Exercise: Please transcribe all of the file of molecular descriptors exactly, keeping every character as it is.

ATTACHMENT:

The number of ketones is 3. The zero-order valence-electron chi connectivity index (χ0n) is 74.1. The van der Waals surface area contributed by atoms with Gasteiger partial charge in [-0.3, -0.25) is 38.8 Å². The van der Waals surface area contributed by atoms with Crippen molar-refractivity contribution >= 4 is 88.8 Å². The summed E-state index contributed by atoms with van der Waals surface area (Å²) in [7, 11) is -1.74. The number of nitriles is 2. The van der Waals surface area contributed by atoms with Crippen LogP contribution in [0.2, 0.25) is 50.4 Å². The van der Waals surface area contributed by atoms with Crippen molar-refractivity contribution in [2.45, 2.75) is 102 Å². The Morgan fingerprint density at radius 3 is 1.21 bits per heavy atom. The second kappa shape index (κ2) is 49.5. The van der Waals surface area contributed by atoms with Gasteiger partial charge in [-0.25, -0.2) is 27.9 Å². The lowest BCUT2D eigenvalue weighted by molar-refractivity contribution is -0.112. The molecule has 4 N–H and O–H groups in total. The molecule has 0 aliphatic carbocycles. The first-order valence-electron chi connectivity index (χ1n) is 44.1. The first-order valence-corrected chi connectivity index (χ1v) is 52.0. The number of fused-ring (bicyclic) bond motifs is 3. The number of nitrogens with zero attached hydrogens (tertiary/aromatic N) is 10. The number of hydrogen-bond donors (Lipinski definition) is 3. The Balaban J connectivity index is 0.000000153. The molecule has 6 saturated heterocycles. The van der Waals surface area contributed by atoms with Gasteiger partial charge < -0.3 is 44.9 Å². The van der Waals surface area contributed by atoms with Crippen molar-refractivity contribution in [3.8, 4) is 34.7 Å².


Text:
The number of ketones is 3. The zero-order valence-electron chi connectivity index (χ0n) is 74.1. The van der Waals surface area contributed by atoms with Gasteiger partial charge in [-0.3, -0.25) is 38.8 Å². The van der Waals surface area contributed by atoms with Crippen molar-refractivity contribution >= 4 is 88.8 Å². The summed E-state index contributed by atoms with van der Waals surface area (Å²) in [7, 11) is -1.74. The number of nitriles is 2. The van der Waals surface area contributed by atoms with Crippen LogP contribution in [0.2, 0.25) is 50.4 Å². The van der Waals surface area contributed by atoms with Crippen molar-refractivity contribution in [2.45, 2.75) is 102 Å². The Morgan fingerprint density at radius 3 is 1.21 bits per heavy atom. The second kappa shape index (κ2) is 49.5. The van der Waals surface area contributed by atoms with Gasteiger partial charge in [-0.25, -0.2) is 27.9 Å². The lowest BCUT2D eigenvalue weighted by molar-refractivity contribution is -0.112. The molecule has 4 N–H and O–H groups in total. The molecule has 0 aliphatic carbocycles. The first-order valence-electron chi connectivity index (χ1n) is 44.1. The first-order valence-corrected chi connectivity index (χ1v) is 52.0. The number of fused-ring (bicyclic) bond motifs is 3. The number of nitrogens with zero attached hydrogens (tertiary/aromatic N) is 10. The number of hydrogen-bond donors (Lipinski definition) is 3. The Balaban J connectivity index is 0.000000153. The molecule has 6 saturated heterocycles. The van der Waals surface area contributed by atoms with Gasteiger partial charge < -0.3 is 44.9 Å². The van der Waals surface area contributed by atoms with Crippen molar-refractivity contribution in [3.8, 4) is 34.7 Å².